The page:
I also understand Holman noted he hasn't "made a dime" from the company outside his salary, which would be completely f'd up. But it's unclear to me whether that's merely in reference to liquidity or if he actually walked away with no stock. It sounds like he did walk away with some stock as a result of a negotiated agreement with Github.
Given that GitLab and GitHub have similarities in terms of the technologies used(RoR, git, fileservers, cache systems for git metadata), Zach could bring a lot to the table on the technical side. Could sytse or holman clarify if Zach will also get invloved with the engineering department as well?
I really enjoy the blog posts on GitLab, but some posts tend to be light on technical details such as this. Regarding the mentioned post, it would be great if you can provide more details about the exact server specifications, the amount of traffic you recieve, the size and variety of the hosted repos, basically more of the numbers. One of the things that interests me is how GitLab scales and I hope you continue posting updates about the work you do to scale GitLab.
About 1MM projects, >.5MM users. Repos range from smallest to 45GB (although we have a limit of 10GB). I have no quick data on languages, but I'm sure we'll blog about it some time.
Runs on Azure. Last I remember in total we have >100 servers, maybe half of which run GitLab.com. I've asked my colleagues for further detail and will update here.
Also, gitlabs needs to start sending out more stickers like github. I want some.
edit: Congrats to Zach Holman & Gitlab team!
GitLab installations on-premises should be fast already. But the nice thing is they are also benefitting from the improvements we're making for .com
As of the latest Gitlab (8.8.1), my "this breaks Gitlab" commit of the Linux Kernel sources (https://gitlab.com/nrclark/dummy_project/commit/81ebdea5df2f...) still breaks Gitlab.
Can we get some smarter diff handling on the roadmap? Please? There was a fix deployed a couple of releases ago, but the behavior is still pretty broken. :(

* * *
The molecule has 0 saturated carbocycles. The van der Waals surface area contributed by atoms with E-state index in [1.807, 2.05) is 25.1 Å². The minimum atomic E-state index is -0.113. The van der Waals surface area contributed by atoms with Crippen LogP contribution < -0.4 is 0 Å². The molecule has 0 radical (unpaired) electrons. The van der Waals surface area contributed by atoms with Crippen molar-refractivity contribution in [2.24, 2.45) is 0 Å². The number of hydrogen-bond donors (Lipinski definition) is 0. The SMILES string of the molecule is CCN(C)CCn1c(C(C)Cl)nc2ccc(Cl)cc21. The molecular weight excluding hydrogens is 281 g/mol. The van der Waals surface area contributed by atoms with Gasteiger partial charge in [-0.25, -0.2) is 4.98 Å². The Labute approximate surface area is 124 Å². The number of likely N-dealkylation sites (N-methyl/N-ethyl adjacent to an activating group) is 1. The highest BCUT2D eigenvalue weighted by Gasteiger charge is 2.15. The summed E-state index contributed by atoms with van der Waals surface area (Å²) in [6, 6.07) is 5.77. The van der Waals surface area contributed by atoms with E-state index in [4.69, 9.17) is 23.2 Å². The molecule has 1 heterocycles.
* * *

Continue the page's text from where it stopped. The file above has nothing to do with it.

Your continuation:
As for my browser, I'm on the latest Firefox on Fedora 23. Something interesting - I think it's related to some kind of internal cache on Gitlab's side. Could I maybe get you to try loading the same page in a few hours and see what it does for you then?
We cannot know for sure whether it has anything to do with his firing (and he doesn't mention it in the writeup), but Julie Ann Horvath did accuse Zach of harassing her at GitHub.
Regardless of what happened or didn't happen, his close association with her probably didn't help anything.
"complicit in the actions of both Tom and Theresa Preston-Werner and even admitted to plotting with Theresa Preston-Werner to get women at the company fired. He should be let go from GitHub and I regret being kind to him in previous interviews"
Again, unsubstantiated, but if for example he was just mean but not harassing, that could explain the firing (while Github claiming no harassment occurred).
It's a really tight knit subculture with its own rules and a vicious ingroup/outgroup attitude.
Like goths or old school hippies, they have a distinct way of dressing and signalling to each other that they belong: purple or pink hair, Twitter profiles that specify "he/him" or "she/her" even when it's obvious, using words like "mansplaining", etc
Outrage culture is a kind of conspiracy theory: people who are into it see oppression and harassment everywhere, and cast themselves as victims.
Here's a great explanation of the history and ideology of outrage culture: https://youtube.com/watch?v=cYpELqKZ02Q